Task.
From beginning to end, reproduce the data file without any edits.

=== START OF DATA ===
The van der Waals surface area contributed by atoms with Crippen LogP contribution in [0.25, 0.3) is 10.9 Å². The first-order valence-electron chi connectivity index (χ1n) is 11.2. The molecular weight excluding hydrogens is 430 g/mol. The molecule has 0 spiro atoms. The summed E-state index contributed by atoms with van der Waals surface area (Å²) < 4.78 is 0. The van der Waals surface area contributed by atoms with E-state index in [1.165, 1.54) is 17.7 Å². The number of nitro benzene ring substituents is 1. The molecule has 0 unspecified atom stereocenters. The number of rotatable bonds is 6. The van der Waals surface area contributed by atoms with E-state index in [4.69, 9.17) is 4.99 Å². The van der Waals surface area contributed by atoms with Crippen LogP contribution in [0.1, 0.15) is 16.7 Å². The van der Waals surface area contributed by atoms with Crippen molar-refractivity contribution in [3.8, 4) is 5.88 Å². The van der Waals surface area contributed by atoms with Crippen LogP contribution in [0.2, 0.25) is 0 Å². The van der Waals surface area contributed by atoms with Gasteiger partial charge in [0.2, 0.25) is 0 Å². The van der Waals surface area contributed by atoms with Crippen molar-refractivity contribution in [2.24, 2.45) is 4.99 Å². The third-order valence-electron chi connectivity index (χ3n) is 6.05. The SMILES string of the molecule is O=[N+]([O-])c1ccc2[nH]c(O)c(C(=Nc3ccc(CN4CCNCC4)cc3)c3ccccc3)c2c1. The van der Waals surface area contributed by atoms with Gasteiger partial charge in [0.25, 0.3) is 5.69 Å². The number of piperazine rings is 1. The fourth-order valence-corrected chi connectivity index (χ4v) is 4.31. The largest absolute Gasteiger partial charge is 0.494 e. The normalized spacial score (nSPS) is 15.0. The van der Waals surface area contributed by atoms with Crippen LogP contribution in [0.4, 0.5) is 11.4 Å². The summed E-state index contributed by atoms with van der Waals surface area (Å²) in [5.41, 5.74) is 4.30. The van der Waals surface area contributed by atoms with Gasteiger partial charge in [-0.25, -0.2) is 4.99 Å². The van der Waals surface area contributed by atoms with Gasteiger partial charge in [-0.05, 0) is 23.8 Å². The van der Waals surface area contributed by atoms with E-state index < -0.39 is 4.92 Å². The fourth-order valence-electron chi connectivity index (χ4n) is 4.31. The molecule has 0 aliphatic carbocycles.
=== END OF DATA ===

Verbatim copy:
The van der Waals surface area contributed by atoms with Crippen LogP contribution in [0.25, 0.3) is 10.9 Å². The first-order valence-electron chi connectivity index (χ1n) is 11.2. The molecular weight excluding hydrogens is 430 g/mol. The molecule has 0 spiro atoms. The summed E-state index contributed by atoms with van der Waals surface area (Å²) < 4.78 is 0. The van der Waals surface area contributed by atoms with E-state index in [1.165, 1.54) is 17.7 Å². The number of nitro benzene ring substituents is 1. The molecule has 0 unspecified atom stereocenters. The number of rotatable bonds is 6. The van der Waals surface area contributed by atoms with E-state index in [4.69, 9.17) is 4.99 Å². The van der Waals surface area contributed by atoms with Crippen LogP contribution in [0.1, 0.15) is 16.7 Å². The van der Waals surface area contributed by atoms with Crippen molar-refractivity contribution in [3.8, 4) is 5.88 Å². The van der Waals surface area contributed by atoms with Crippen LogP contribution in [0.2, 0.25) is 0 Å². The van der Waals surface area contributed by atoms with Gasteiger partial charge in [0.2, 0.25) is 0 Å². The van der Waals surface area contributed by atoms with Crippen molar-refractivity contribution in [2.24, 2.45) is 4.99 Å². The third-order valence-electron chi connectivity index (χ3n) is 6.05. The SMILES string of the molecule is O=[N+]([O-])c1ccc2[nH]c(O)c(C(=Nc3ccc(CN4CCNCC4)cc3)c3ccccc3)c2c1. The van der Waals surface area contributed by atoms with Gasteiger partial charge in [0.25, 0.3) is 5.69 Å². The number of piperazine rings is 1. The fourth-order valence-corrected chi connectivity index (χ4v) is 4.31. The largest absolute Gasteiger partial charge is 0.494 e. The normalized spacial score (nSPS) is 15.0. The van der Waals surface area contributed by atoms with Crippen LogP contribution in [0.4, 0.5) is 11.4 Å². The summed E-state index contributed by atoms with van der Waals surface area (Å²) in [5.41, 5.74) is 4.30. The van der Waals surface area contributed by atoms with Gasteiger partial charge in [-0.25, -0.2) is 4.99 Å². The van der Waals surface area contributed by atoms with Gasteiger partial charge in [-0.05, 0) is 23.8 Å². The van der Waals surface area contributed by atoms with E-state index < -0.39 is 4.92 Å². The fourth-order valence-electron chi connectivity index (χ4n) is 4.31. The molecule has 0 aliphatic carbocycles.